At our local house we friars meet on Tuesday morning to read and share about the upcoming Sunday’s reading. It is our communal “musing” if you will. Sometimes another friar will have a great insight that inspires your own ultimate direction; sometimes it is an image that you take in a completely different direction. Sometimes there is “preacher’s block” and sometimes the ideas are full, free, and flowing. Continue reading
How do we build a sense of belonging? Today’s column is the fourth of a six-part series about belonging and engagement as individuals and as a parish. Here is where we are in the discussion: although many people would suggest a range of characteristics as being the most critical to have an engaged parish that is “good soil” in the lives of the faithful who call this their spiritual home – many studies have shown that “belonging” is the critical characteristic. There were nine statements that best described people who are spiritually committed and have a sense of belonging to their parish:
- My faith is involved in every aspect of my life.
- Because of my faith, I have meaning and purpose in my life.
- My faith gives me an inner peace.
- l am a person who is spiritually committed.
- I spend time in worship or prayer every day.
- Because of my faith, I have forgiven people who have hurt me deeply.
- My faith has called me to develop my given strengths.
- I will take unpopular stands to defend my faith.
- I speak words of kindness to those in need of encouragement.
Studies show that 18% of people with a faith/church affiliation are spiritually committed. But in parishes in which there is a strong sense of belonging, almost 39% of individuals are spiritually committed! But what about people not in parishes? Can’t they be spiritually committed? Is belonging really critical? That’s a fair question.
We live in an age when we are more likely to hear: “I’m spiritual, but not religious…” meaning they do not belong or affiliate with any organized church. Commentators tell us that this is the “fastest growing segment” in “post-Christian America.” The conclusion is that churches just weren’t “spiritual enough” and should not be surprised at their declining attendance. Yet, there is a huge industry of books, videos, seminary, programs, and the like all focused on deepening individuals’ spiritual lives. It is hard to imagine a time when there has been more emphasis on individual spiritual growth and commitment than is true today. Yet we increasingly hear, “I’m spiritual, but not religious…” Yet….the same studies note that only 5% of people with no faith/church affiliation are spiritually committed.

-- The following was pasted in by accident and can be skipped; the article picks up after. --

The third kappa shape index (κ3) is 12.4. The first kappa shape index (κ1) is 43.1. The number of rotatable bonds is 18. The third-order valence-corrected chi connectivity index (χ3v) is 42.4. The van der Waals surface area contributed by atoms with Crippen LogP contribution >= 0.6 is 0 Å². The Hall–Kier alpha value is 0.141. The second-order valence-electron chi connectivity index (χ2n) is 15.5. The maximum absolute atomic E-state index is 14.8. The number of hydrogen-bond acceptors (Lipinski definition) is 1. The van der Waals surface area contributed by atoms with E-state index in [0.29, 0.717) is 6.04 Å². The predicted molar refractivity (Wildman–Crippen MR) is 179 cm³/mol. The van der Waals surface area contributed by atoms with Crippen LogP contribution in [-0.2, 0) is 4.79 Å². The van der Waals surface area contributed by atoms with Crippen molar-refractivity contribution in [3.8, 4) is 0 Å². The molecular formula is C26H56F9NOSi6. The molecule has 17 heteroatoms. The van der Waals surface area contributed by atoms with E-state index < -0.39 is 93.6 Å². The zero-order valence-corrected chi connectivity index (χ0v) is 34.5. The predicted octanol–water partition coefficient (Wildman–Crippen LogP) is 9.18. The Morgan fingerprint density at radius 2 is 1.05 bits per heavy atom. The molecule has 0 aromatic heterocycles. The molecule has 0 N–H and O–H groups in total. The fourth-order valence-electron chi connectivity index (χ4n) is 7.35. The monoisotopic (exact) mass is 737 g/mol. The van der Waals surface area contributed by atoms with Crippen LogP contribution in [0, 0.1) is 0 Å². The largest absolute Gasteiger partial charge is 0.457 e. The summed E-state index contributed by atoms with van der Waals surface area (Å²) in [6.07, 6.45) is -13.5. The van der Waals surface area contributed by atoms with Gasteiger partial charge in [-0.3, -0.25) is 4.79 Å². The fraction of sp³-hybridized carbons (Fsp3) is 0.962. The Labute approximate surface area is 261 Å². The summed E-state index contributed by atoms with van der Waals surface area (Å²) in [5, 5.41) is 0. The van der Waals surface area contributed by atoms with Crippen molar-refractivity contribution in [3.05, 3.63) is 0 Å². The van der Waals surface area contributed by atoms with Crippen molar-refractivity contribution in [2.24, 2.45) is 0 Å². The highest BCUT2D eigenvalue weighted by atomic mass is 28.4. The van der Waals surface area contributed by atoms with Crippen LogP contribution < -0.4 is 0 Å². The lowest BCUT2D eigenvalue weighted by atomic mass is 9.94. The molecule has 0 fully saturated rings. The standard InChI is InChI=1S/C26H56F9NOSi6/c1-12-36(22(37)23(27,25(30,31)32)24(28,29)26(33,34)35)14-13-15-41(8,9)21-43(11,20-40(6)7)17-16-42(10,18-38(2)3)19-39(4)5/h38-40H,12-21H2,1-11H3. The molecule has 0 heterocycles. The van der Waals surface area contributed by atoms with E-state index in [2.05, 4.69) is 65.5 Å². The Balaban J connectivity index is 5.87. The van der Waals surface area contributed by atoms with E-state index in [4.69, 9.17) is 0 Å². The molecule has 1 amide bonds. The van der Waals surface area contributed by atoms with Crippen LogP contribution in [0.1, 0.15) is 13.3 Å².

But if the nine characteristics above are indeed the measure, then only 5% of people without a sense of belonging to a family of faith can truly say “I’m spiritual, but…” and point to the intrinsic effect it has in their lives. Again, it points to the importance of belonging to a community of faith.
Belonging is when people speak of their communities as “family.” Those churches/communities are places where an individual knows he or she is valued – and not just by parish leadership. Places where a person’s gifts are recognized and nurtured to enable the person to make a meaningful contribution and be part of something greater than themselves. Places where their sense of belonging creates the environment that draws people to want to belong. Places where spiritually committed persons come together to make an engaged parish. How do we build a sense of belonging as a family?
I don’t have an answer for that as of yet, but I do know that there are four outcomes that are the most relevant indicators of a parish’s spiritual commitment/engagement: its parishioners express a fuller satisfaction in life, invite others to join them in worship, give generously of their time serving inside and outside the parish, and make giving to their community of faith a priority. One looks at those outcomes, and it can be said, “That is a good soil church. People who plant themselves there take root and blossom.”
How do we build a sense of belonging as a parish? We need to prepare the soil.
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